FEARNET Movie Review: 'Afflicted'


Just when you're sure the "found footage" horror hook has snatched its final breath... up pops another really good example to remind us that, yep, there really is some craftsmanship and creativity to be found in this storytelling format. I freely admit to being a big fan of the found footage presentation, and just because I've seen dozens of really awful examples, that's not going to keep me from digging into movies like Afflicted.

You'll probably hear this a lot when Afflicted comes up, so let's get it out of the way now: yes, this film feels almost like a companion piece to the oddly appealing "found footage superhero" film known as Chronicle. Both movies deal with a group of friends who discover some crazily superhuman new powers, use handheld video cameras to document their exciting new powers, and then grow to realize that Mother Nature is nothing but a cruel and ironic woman. But while Chronicle dealt with three pals who stumble across "super powers," Afflicted focuses on two lifelong friends who are forced to deal with a transformation decidedly less appealing than that of a "superhero." I don't want to spoil anything; let's just say that Afflicted is a very novel spin on a potentially familiar horror story and leave the specifics for the viewer to enjoy.

Co-written, co-starring, and co-directed by two plainly talented young filmmakers named Clif Prowse and Derek Lee, Afflicted is about two lifelong pals who decide to spend a year traveling across the globe while documenting their adventures on their blog. But Derek has a disturbing altercation with a beautiful young lady in Barcelona, and it doesn't take long for the audience to realize that Derek is now "afflicted" with a seriously effed-up medical problem. After a chatty but appealing first act, Afflicted gets down to some seriously interesting genre exercises in Act II before settling into a finale that's quite a lot of fast-paced (and sometimes very splattery) fun.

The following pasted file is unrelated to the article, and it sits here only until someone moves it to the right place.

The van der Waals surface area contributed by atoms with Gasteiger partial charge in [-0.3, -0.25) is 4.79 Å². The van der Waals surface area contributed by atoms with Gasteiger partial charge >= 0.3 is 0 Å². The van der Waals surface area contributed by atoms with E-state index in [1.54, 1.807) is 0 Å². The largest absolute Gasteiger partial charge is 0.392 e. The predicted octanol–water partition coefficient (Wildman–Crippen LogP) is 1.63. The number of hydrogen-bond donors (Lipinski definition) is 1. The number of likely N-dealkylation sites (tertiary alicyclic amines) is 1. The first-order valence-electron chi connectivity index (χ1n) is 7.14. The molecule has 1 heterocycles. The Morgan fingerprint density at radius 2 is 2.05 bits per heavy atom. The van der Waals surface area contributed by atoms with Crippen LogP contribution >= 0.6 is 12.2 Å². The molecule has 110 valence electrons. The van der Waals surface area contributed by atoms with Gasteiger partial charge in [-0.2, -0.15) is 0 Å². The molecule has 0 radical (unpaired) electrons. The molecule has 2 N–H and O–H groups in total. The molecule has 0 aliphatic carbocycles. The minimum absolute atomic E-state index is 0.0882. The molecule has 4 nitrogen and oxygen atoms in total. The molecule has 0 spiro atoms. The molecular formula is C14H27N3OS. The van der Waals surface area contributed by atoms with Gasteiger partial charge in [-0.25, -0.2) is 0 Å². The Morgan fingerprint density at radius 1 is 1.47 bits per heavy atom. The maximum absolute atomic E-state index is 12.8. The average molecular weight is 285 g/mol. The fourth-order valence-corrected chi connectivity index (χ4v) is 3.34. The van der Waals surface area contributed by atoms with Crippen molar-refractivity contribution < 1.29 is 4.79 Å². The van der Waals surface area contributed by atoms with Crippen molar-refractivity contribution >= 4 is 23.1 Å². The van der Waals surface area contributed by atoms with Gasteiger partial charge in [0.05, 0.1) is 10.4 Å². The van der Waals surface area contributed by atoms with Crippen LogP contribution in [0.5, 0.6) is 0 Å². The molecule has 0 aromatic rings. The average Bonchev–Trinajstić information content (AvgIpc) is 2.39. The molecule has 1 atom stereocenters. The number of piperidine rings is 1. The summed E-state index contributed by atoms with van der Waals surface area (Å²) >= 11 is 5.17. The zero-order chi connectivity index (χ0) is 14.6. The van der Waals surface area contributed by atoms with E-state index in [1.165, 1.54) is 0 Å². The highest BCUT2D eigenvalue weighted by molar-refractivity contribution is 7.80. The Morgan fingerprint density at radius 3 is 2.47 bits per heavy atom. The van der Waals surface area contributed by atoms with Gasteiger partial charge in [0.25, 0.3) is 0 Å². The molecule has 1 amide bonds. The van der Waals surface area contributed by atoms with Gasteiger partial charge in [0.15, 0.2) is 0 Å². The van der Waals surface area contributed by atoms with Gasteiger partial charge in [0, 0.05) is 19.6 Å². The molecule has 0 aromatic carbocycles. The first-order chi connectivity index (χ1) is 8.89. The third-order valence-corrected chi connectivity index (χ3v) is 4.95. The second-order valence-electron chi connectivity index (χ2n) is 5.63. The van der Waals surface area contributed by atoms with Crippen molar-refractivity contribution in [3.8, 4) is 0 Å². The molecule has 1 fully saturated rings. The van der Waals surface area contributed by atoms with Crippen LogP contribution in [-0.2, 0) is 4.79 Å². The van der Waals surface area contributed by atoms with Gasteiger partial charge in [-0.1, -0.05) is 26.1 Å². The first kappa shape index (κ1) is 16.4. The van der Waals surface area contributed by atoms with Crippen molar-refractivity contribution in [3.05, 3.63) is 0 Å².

The astute genre fans will no doubt recognize a few of the inspirations here. In addition to Chronicle, Afflicted taps into themes and ideas that are also found in An American Werewolf in London, The Lost Boys, even David Cronenberg's rendition of The Fly. That's not to compare Afflicted to any of these very good movies, but it's comforting to know that Mr. Prowse and Mr. Lee are not only impressive filmmakers in a technical sense; they also have really good taste in horror movies.

Afflicted is simply a very clever spin on a very old and scary story, but what makes it a bit more impressive than that is how it illustrates how cool "found footage" can be when it's done with serious care and craftsmanship. As a survivor of more low-budget found-footage flicks than I can count, I take great pleasure in finding a new one that advances the technique instead of simply treading old ground. Basically, Afflicted is a great example of what can happen when high-tech, high concept, and old-fashioned scary storytelling are combined into one little ass-kicker of a horror film.

Best of all, Prowse and Lee seem to realize that no amount of creative camerawork or nifty special effects will matter if you don't have some characters worth caring about. Afflicted is a truly impressive debut: clever, creative, and (yep!) seriously creepy stuff that should please horror nuts and relative scaredy-cats in equal measure.